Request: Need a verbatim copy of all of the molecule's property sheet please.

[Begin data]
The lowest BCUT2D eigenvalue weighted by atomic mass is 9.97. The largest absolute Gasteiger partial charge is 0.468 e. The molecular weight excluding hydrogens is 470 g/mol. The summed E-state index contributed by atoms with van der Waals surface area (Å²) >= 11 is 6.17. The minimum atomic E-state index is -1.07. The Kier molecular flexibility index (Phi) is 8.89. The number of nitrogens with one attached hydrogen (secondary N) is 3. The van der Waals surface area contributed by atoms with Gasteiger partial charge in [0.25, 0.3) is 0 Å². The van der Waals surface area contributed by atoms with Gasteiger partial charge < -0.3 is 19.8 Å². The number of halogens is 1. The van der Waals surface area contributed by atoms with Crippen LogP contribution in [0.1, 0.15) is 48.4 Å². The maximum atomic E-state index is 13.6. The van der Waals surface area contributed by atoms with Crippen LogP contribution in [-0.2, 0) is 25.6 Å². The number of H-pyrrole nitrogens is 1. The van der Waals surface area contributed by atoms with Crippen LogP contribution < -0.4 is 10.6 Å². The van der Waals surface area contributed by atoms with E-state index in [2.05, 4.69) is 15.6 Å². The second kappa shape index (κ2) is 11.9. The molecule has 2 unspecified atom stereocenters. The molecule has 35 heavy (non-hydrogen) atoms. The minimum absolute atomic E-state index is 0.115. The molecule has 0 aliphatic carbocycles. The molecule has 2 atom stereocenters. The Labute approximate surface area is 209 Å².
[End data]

The lowest BCUT2D eigenvalue weighted by atomic mass is 9.97. The largest absolute Gasteiger partial charge is 0.468 e. The molecular weight excluding hydrogens is 470 g/mol. The summed E-state index contributed by atoms with van der Waals surface area (Å²) >= 11 is 6.17. The minimum atomic E-state index is -1.07. The Kier molecular flexibility index (Phi) is 8.89. The number of nitrogens with one attached hydrogen (secondary N) is 3. The van der Waals surface area contributed by atoms with Gasteiger partial charge in [0.25, 0.3) is 0 Å². The van der Waals surface area contributed by atoms with Gasteiger partial charge < -0.3 is 19.8 Å². The number of halogens is 1. The van der Waals surface area contributed by atoms with Crippen LogP contribution in [0.1, 0.15) is 48.4 Å². The maximum atomic E-state index is 13.6. The van der Waals surface area contributed by atoms with Crippen LogP contribution in [-0.2, 0) is 25.6 Å². The number of H-pyrrole nitrogens is 1. The van der Waals surface area contributed by atoms with Crippen LogP contribution < -0.4 is 10.6 Å². The van der Waals surface area contributed by atoms with E-state index in [2.05, 4.69) is 15.6 Å². The second kappa shape index (κ2) is 11.9. The molecule has 2 unspecified atom stereocenters. The molecule has 35 heavy (non-hydrogen) atoms. The minimum absolute atomic E-state index is 0.115. The molecule has 0 aliphatic carbocycles. The molecule has 2 atom stereocenters. The Labute approximate surface area is 209 Å².